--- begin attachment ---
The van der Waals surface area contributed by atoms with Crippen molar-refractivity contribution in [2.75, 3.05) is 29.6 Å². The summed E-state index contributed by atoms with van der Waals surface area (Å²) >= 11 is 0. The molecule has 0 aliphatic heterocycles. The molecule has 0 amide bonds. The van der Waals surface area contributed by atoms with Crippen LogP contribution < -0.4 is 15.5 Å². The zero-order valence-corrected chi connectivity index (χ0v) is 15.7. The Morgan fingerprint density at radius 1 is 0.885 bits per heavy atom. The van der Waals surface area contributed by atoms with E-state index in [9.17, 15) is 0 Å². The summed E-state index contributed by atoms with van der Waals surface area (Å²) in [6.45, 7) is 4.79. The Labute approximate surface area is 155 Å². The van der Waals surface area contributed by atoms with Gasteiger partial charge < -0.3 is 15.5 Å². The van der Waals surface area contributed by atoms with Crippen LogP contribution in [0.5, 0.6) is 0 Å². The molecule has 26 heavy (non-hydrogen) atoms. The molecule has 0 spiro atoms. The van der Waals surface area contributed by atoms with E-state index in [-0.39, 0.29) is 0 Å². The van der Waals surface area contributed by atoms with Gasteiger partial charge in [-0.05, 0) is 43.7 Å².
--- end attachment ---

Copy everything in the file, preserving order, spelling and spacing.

The van der Waals surface area contributed by atoms with Crippen molar-refractivity contribution in [2.75, 3.05) is 29.6 Å². The summed E-state index contributed by atoms with van der Waals surface area (Å²) >= 11 is 0. The molecule has 0 aliphatic heterocycles. The molecule has 0 amide bonds. The van der Waals surface area contributed by atoms with Crippen LogP contribution < -0.4 is 15.5 Å². The zero-order valence-corrected chi connectivity index (χ0v) is 15.7. The Morgan fingerprint density at radius 1 is 0.885 bits per heavy atom. The van der Waals surface area contributed by atoms with E-state index in [9.17, 15) is 0 Å². The summed E-state index contributed by atoms with van der Waals surface area (Å²) in [6.45, 7) is 4.79. The Labute approximate surface area is 155 Å². The van der Waals surface area contributed by atoms with Gasteiger partial charge < -0.3 is 15.5 Å². The van der Waals surface area contributed by atoms with Crippen LogP contribution in [0.5, 0.6) is 0 Å². The molecule has 26 heavy (non-hydrogen) atoms. The molecule has 0 spiro atoms. The van der Waals surface area contributed by atoms with E-state index in [-0.39, 0.29) is 0 Å². The van der Waals surface area contributed by atoms with Gasteiger partial charge in [-0.05, 0) is 43.7 Å².